Unicode font names in Revolution take the form Font Name,language, where Font Name is the name of any font installed on the system, and language is the name of the language you want, or the term "unicode". For example, for Russian Cyrillic text I might use "Arial,Russian" as the font name; for Japanese, "Osaka,Japanese"; and for Greek, "Geneva,Unicode". Not every language can be used as the second part of a Unicode font name. For a complete list of valid language names see the Rev Dictionary entry for uniEncode.
One way to assign a Unicode label to a button is to reference some existing Unicode text in a hidden field. Let's say, for example, that we are making a stack for Mandarin Chinese speakers and we want to give our Start button a Chinese label, 開始. We could type or import the Unicode text to a field and use that field as the source text for the button label:
set the textFont of button "start" to "BiauKai,Chinese" set the label of button "start" to the unicodeText of fld \ "hiddenChinText"
One technique I often use for creating Unicode button labels is to store the Unicode label text in a custom property of the button. When I do this I store it as UTF-8 text to avoid the byte order problem when moving the stack from machine to machine. So first I would store the unicode text in a custom property:
set the chinLabel of button "start" \ to unidecode(the unicodeText of fld "hiddenChinText","UTF8")
Once that was in place I would use the custom property as the source of the Unicode text:
set the textFont of button "start" to "BiauKai,Chinese" set the label of button "start" \ to uniencode(the chinLabel of btn "start","UTF8")
One more note on Unicode buttons: Because Unicode text doesn't always "travel" well from platform to platform, I usually set Unicode button labels and menu contents each time I go to the card, in a preOpenCard handler.
Unicode Ask and Answer dialogs
Ask and answer dialog prompts can have Unicode prompts, but you can't pass Unicode text in the ask and answer command arguments. Instead you use another handy technique for setting Unicode text—store the Unicode as entities in HTML text. Storing the htmlText of a field that contains Unicode text is another reliable way of keeping the Unicode text intact during transfers. It also is the only way to display Unicode text in ask and answer dialog prompts.
To see what I mean, let's look at the Chinese start button example above. In the first case I had the Unicode Chinese text 開始 in a text field "hiddenChinText". If I were to examine the htmlText of this field it would look something like this:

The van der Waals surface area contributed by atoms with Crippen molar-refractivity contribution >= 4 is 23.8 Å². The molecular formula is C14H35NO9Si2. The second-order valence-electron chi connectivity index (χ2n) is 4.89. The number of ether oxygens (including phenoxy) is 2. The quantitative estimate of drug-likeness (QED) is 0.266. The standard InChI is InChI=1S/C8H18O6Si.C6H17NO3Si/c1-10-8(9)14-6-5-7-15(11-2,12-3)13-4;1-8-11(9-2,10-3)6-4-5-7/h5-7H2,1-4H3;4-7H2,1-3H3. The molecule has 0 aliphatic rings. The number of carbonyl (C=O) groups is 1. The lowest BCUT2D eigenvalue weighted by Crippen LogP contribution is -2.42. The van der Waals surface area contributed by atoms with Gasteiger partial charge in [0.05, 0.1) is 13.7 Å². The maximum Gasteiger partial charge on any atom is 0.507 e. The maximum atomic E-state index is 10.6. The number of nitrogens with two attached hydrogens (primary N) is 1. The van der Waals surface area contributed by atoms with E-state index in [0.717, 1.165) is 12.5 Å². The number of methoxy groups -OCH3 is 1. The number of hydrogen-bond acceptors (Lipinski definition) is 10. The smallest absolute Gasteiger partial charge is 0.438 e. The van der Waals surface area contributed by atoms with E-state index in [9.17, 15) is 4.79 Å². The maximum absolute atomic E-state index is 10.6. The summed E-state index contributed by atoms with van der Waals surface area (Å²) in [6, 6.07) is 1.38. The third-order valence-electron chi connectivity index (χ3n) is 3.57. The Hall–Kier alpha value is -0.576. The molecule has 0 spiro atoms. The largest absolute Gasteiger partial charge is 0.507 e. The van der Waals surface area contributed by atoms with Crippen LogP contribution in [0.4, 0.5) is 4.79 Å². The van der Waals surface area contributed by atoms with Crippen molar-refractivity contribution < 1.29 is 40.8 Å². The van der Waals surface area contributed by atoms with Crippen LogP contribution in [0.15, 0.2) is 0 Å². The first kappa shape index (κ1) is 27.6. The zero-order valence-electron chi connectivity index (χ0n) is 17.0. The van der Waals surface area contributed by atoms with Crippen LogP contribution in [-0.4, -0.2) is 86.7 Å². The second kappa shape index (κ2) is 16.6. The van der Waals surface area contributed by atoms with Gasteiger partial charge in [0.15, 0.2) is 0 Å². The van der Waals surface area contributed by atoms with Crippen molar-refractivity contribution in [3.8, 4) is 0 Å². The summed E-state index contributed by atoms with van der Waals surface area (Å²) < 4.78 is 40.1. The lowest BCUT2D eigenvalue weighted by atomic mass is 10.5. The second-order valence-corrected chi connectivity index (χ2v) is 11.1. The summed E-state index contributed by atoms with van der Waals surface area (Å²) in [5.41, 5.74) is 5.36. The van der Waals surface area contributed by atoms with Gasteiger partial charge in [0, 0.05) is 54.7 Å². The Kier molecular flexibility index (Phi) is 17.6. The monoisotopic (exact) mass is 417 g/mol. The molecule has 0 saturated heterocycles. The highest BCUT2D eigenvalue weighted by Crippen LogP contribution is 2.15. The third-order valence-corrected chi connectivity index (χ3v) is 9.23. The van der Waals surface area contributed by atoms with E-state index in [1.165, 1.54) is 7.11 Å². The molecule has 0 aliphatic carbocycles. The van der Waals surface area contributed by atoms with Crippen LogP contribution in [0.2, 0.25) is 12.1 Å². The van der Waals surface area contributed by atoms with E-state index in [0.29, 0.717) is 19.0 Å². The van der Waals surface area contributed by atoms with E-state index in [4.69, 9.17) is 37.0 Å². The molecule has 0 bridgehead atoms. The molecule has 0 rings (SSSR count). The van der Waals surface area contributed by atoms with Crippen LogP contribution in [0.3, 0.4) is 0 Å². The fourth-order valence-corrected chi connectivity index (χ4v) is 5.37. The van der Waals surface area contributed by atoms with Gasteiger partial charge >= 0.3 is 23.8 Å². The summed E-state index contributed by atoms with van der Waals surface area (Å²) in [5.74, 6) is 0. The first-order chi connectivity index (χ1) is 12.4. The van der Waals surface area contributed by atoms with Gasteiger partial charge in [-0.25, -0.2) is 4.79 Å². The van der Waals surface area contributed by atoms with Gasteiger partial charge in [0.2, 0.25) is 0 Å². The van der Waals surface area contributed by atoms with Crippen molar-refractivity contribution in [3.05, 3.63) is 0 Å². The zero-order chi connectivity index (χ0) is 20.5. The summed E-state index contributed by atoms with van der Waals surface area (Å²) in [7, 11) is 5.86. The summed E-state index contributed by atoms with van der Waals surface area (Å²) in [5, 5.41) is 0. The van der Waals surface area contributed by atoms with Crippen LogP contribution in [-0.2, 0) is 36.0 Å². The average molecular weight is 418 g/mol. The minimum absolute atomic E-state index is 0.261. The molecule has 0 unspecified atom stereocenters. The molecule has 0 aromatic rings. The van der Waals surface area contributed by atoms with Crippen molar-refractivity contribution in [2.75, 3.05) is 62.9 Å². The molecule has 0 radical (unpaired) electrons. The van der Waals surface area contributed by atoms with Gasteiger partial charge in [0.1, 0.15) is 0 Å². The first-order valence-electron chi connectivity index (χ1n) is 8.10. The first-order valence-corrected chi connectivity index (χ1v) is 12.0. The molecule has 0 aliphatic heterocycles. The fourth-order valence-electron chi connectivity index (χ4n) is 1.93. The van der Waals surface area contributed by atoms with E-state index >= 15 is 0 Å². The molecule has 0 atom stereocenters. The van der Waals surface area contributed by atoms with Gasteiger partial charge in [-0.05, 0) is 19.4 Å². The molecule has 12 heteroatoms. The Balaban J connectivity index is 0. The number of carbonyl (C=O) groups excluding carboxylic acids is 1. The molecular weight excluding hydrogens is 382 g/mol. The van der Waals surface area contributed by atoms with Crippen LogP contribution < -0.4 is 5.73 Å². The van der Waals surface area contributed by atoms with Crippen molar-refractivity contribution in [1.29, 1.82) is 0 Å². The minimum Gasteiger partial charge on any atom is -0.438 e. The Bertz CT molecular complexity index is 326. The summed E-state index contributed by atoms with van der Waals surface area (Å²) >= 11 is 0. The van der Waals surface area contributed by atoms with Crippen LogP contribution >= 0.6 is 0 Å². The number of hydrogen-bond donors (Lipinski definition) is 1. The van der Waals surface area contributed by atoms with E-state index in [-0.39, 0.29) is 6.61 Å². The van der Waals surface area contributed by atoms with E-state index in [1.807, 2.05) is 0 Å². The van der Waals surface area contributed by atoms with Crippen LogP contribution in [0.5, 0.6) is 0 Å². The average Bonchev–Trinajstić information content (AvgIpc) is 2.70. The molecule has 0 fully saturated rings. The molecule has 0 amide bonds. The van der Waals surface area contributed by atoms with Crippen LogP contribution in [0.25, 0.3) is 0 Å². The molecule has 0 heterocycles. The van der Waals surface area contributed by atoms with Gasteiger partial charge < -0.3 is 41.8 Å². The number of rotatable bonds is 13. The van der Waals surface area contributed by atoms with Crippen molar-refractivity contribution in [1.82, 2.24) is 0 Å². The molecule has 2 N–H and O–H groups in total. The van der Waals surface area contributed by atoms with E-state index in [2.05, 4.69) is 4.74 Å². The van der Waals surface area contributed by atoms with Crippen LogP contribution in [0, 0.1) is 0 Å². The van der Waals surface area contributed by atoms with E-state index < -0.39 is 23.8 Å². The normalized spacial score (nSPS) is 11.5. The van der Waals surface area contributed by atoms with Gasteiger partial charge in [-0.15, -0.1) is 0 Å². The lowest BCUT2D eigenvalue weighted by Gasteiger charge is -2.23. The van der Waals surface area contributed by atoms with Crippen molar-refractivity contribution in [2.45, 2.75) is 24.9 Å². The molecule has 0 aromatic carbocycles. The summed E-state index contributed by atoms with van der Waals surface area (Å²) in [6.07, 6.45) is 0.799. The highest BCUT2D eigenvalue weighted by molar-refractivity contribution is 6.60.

<font face="BiauKai" size="14" lang="zh-TW">開始</font>
Notice that the two Chinese characters are embedded in the htmlText as Unicode entities: 開 and 始. HTML Unicode entities like this will reliably render as the proper Unicode characters in Revolution, regardless of the operating system the stack is running on. So to use Unicode characters in ask and answer prompts, do something like this:
put the htmlText of fld "hiddenChinText" into tChinPrompt answer tChinPrompt with "Cancel" or "OK"
There is one other advantage of saving Unicode text as HTML entities—it is the best way to save Unicode text with text styles like bold and italic and font attributes like size and color.
Unicode stack titleI'll finish up this primer by mentioning one Unicode feature that is new in Revolution as of version 2.9—the ability to use Unicode text for title of the stack window. Just set the unicodeTitle property of the stack to a valid unicode string. Here's an example:
set the unicodeTitle of this stack to the unicodeText of fld \ "russTitle"
In describing the state of Rev's Unicode implementation, I would say this—Unicode in Revolution is not perfect, but it is perfectly usable. If you master the basic concepts I've described here you, and remember the Important Things I have listed you will have the tools you need to diagnose and solve just about any problem that arises, and you'll be on your way to being able to produce Revolution applications for almost any language.
Gillam, Richard Unicode Demystified. Addison-Wesley, 2003.
Revolution User Guide, section 6.4. Runtime Revolution, Ltd., 2008.
A stack with all of the examples in this article, along with many others, can be accessed at http://revolution.byu.edu/unicode/UnicodeInRev.rev.